A tutu among these garments introduces the idea of dance. The regimented motion, choreographed by the machine, is however a travesty of a seductive dance, a quality that injects both pathos and humor into the piece. Compared with other treatments of the theme of the dance, notably those of Matisse, Etkin’s wraith-like silhouettes lack momentum and, above all, freedom of will. Explicitly artificial rather than “natural” archetypes, these images exist at a primitive level of commodified femininity, uninhabitable by the bodies and spirits of real women.
Whereas Suzan Etkin’s Dryclean V swirls to the rattling beat of a revolving rack, Ann Hamilton’s Still life is enveloped by a lonely hush. And while Etkin’s evening wear has been sent out for cleaning, Hamilton’s shirts have been patiently cleaned at home. The piece consists of some 800 shirts, ironed, folded, and stacked on a table in a swelling wave. The shirts belong to men; the work to women. Ordinary at first glance, on closer inspection one realizes that they have been singed and, in places, gilded. This evidence of negligence and mending or embellishment expresses two antithetical impulses- malicious carelessness and loving care- whose actual coincidence is anything but abnormal in the ambivalently lived routines of dutiful marriage and domestic love. A tedious and Sisyphian task traditionally performed in so litude by women for men who go out into the world, ironing is also a ritual. Bringing all of these conflicting aspects together with a theatrical but magical simplicity, Hamilton’s piece lends a narrative to the minimalist notion of modular accumulation. Based upon that narrative the artist draws from the act of repetition and from incidental damage and sacramental repair a sense of pervasive melancholy.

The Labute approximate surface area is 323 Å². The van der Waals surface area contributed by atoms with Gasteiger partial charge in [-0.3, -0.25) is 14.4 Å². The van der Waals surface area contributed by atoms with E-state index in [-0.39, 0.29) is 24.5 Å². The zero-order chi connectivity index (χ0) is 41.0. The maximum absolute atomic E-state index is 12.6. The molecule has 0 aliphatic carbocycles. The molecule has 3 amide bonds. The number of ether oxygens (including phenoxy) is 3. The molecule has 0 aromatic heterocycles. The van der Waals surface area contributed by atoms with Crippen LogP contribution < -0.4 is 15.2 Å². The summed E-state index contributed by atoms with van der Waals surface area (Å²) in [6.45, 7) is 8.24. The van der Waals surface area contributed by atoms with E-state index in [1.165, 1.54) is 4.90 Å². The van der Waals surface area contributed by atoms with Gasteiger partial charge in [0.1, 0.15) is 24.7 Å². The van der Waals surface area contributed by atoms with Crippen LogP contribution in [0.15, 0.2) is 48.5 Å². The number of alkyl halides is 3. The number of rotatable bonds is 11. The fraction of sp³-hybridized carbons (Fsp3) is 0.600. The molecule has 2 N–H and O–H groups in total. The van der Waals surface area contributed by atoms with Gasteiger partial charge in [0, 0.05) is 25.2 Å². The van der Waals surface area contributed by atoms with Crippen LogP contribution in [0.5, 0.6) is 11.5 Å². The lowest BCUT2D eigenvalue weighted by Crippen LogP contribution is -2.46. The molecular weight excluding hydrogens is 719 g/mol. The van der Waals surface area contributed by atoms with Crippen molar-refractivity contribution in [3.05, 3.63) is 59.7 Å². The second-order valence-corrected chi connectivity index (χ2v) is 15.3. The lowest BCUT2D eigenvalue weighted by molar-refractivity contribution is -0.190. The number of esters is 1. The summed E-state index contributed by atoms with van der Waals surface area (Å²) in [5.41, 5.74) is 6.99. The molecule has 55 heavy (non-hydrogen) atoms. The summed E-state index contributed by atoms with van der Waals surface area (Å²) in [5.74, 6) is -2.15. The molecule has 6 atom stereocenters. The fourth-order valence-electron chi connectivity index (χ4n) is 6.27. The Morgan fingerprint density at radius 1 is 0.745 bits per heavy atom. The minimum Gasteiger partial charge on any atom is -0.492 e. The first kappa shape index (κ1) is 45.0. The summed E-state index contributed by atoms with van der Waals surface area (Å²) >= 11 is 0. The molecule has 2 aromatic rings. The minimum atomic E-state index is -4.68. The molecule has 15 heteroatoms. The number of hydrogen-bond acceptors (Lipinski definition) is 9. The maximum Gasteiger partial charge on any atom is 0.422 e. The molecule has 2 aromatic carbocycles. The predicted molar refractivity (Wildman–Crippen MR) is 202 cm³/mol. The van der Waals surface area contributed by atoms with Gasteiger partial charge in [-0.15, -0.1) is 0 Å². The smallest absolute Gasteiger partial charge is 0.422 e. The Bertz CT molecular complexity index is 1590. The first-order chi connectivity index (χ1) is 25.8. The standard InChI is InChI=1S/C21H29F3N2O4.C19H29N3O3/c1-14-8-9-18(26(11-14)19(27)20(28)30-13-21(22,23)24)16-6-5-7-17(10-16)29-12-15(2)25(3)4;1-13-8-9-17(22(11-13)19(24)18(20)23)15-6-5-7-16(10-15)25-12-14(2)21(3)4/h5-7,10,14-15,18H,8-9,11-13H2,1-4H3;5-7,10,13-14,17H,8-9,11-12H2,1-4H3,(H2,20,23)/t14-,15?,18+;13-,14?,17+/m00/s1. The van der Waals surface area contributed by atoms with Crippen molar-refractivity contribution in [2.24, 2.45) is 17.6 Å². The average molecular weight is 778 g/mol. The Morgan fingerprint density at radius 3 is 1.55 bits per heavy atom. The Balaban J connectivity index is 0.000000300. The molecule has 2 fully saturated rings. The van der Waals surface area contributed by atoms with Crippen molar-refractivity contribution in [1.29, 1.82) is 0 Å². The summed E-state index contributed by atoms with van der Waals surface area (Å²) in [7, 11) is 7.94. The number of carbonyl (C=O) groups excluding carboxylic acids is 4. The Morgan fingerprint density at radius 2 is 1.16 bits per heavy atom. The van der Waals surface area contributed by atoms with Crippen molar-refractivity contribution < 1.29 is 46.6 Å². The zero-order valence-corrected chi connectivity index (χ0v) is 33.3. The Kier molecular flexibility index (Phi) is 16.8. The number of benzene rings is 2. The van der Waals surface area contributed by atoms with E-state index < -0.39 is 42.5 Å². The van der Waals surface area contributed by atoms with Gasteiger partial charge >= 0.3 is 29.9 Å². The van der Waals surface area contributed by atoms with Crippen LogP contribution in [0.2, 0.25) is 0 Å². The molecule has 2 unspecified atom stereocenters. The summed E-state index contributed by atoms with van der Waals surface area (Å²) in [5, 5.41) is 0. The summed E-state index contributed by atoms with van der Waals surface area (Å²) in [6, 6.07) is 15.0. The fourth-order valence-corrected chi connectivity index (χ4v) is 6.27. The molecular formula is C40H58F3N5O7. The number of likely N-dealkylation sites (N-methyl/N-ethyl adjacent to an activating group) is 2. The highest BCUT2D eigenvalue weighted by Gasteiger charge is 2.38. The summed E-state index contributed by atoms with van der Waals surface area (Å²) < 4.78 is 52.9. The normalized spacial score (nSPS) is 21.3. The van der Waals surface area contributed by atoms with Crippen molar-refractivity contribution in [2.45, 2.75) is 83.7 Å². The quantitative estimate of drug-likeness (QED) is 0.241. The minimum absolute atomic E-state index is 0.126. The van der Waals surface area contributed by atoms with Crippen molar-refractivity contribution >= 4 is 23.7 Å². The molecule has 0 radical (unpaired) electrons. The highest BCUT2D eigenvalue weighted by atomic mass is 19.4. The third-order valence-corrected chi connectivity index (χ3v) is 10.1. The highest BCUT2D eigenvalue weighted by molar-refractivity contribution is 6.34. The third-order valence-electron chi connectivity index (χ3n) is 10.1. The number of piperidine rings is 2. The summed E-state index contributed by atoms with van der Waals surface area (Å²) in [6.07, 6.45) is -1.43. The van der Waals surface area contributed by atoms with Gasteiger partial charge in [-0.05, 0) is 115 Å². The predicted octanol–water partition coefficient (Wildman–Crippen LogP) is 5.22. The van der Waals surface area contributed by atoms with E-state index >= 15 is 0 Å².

Still Life, conceived in 1988 for the exhibition Home Show: 10 Artists’ Installations in 10 Santa Barbara Homes, originally involved the physical—but inactive and inaudible—presence of the artist herself. With Hamilton sitting immobile at the table, the work in that context conflated the genres of self-portrait and still life. Having stated in the exhibition catalogue that the piece is about her own “notions of domestic labor and relationships, ” 4 Hamilton received an unanticipated response from the owner of the house in which the work was first exhibited. For some time after the death of her husband, the woman told Hamilton, she continued to wash and iron his shirts.5 This anecdote poignantly underscores the ambiguities essential to Hamilton’s meaning. The inequity of the roles that define and circumscribe masculine and feminine activity are absurd, but the absurdity of this woman’s pursuit went beyond purposeless habit; her caress of those empty garments physically enacted an attachment to the absent body of her mate. Hamilton’s piece fully recognizes and poetically honors that emotional duality.
The works of Etkin and Hamilton recast female personae found in Western culture. Sonia Balassanian’s installation draws the viewer into a world inhabited by women of the Middle East—specifically Muslim women in Iran. The scene Balassanian presents to us is not that of Orientalist art and lore. Rather than being languorous odalisques chattering away one thousand and one nights, her figures stand erect. In the ominous ambience that surrounds them, they seem at once proudly defiant, stoically resigned, mournful of their martyrs, or maybe petrified with fear. One cannot tell for sure. Sealed into hermetic isolation by their garments, they remain invisible. They are wearing the chador, the head-to-toe veil in use in Iran. Much passionate controversy has focused on this piece of traditional clothing, whose length Balassanian has exaggerated for this occasion, so that it cascades over the face and drags a train on the ground.